4. Understand how these activities generate new business, and how to measure their effectiveness.

Speakers
LG

Lauren Gold

Lauren Gold is part of the Industry Marketing Team at Houzz, the largest residential design platform and community. She is a brand strategist, product manager and digital journalist, who most recently worked with Fortune 500 companies in Chicago to increase their sales on mobile devices and in the digital space. An artist herself, Lauren loves that Houzz merges her passion for technological communication with creativity and design. Lauren... Read More →


Friday October 16, 2015 11:30am - 12:30pm
02 - Rhythms Sheraton Hotel
  • CEU Hours 1
  • HSW/LU LU

11:30am

A Performance-Driven Practice - What it Takes to Get There
Limited Capacity seats available

Having a passion for sustainable and high performance architecture isn’t enough to implement it meaningfully into practice. It takes a redefinition of the way firms think about design, how they structure project teams, and how they implement new technologies and tools at every stage of the design process. This session will provide guidance on creating frameworks that encourage performance based design and sustainable architecture in practice. These frameworks will cover initiatives that have an impact across an entire practice and firm-wide culture, versus just focusing on projects that have sustainability-minded clients. Implementation case studies from Eskew+Dumez+Ripple—a New Orleans-based, design-first practice and AIA Firm of the Year recipient in 2014—will be presented to show how these frameworks can be applied in practice.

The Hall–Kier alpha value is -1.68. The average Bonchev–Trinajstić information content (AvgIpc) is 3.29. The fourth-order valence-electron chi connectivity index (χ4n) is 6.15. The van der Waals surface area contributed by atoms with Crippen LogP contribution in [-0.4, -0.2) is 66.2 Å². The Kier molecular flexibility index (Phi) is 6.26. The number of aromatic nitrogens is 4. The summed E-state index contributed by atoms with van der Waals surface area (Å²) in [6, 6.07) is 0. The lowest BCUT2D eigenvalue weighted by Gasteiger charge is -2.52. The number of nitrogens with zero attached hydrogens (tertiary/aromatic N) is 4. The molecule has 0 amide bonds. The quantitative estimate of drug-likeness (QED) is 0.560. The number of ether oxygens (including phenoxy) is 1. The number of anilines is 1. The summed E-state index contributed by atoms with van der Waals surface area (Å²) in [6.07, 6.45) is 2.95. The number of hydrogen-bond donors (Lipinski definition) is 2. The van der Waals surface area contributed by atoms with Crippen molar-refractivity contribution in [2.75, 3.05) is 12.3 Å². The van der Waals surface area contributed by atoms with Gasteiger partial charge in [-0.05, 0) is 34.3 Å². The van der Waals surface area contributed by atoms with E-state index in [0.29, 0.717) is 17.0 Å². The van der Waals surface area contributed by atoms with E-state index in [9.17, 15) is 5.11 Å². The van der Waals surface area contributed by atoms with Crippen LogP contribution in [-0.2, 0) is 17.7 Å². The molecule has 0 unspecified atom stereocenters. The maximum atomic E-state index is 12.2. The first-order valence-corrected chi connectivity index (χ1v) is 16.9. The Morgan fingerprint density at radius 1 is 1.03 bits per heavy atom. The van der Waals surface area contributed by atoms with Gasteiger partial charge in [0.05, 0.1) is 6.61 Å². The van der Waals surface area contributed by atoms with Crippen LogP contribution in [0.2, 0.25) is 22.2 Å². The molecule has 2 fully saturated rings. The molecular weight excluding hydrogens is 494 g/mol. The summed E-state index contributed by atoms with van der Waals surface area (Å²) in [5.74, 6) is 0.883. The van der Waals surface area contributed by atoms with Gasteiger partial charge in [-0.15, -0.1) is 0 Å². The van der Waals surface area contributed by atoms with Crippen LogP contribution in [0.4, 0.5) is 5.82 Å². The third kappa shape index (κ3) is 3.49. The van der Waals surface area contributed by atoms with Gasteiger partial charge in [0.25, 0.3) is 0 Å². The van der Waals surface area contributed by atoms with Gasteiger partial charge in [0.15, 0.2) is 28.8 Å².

Speakers
JD

Jacob Dunn

Jacob Dunn grew up in the Boise, Idaho in the Pacific Northwest (ASHRAE Climate Zone 5B) before recently moving to his new home in New Orleans (ASHRAE Climate Zone 2A). He holds a Master's Degree in Architecture from the University of Idaho and his professional background has pivoted between research, sustainability consulting, education, and architecture. After working for about a year in London for ARUP's Foresight Innovation and Incubation... Read More →


Friday October 16, 2015 11:30am - 12:30pm
03 - Rhythms Sheraton Hotel
  • CEU Hours 1
  • HSW/LU HSW

12:00pm

Collaborative Action: Designing with Community
Limited Capacity seats available

While many community design projects may never leave the drawing board, Collaborative Actions replace the drawing board with a “design by doing” approach. In this way, the guesswork of creating community events and amenities is replaced with a model that, by design, ensures more active participation. The heart of the Collaborative Action approach is to move beyond planning and dialog and into implementation.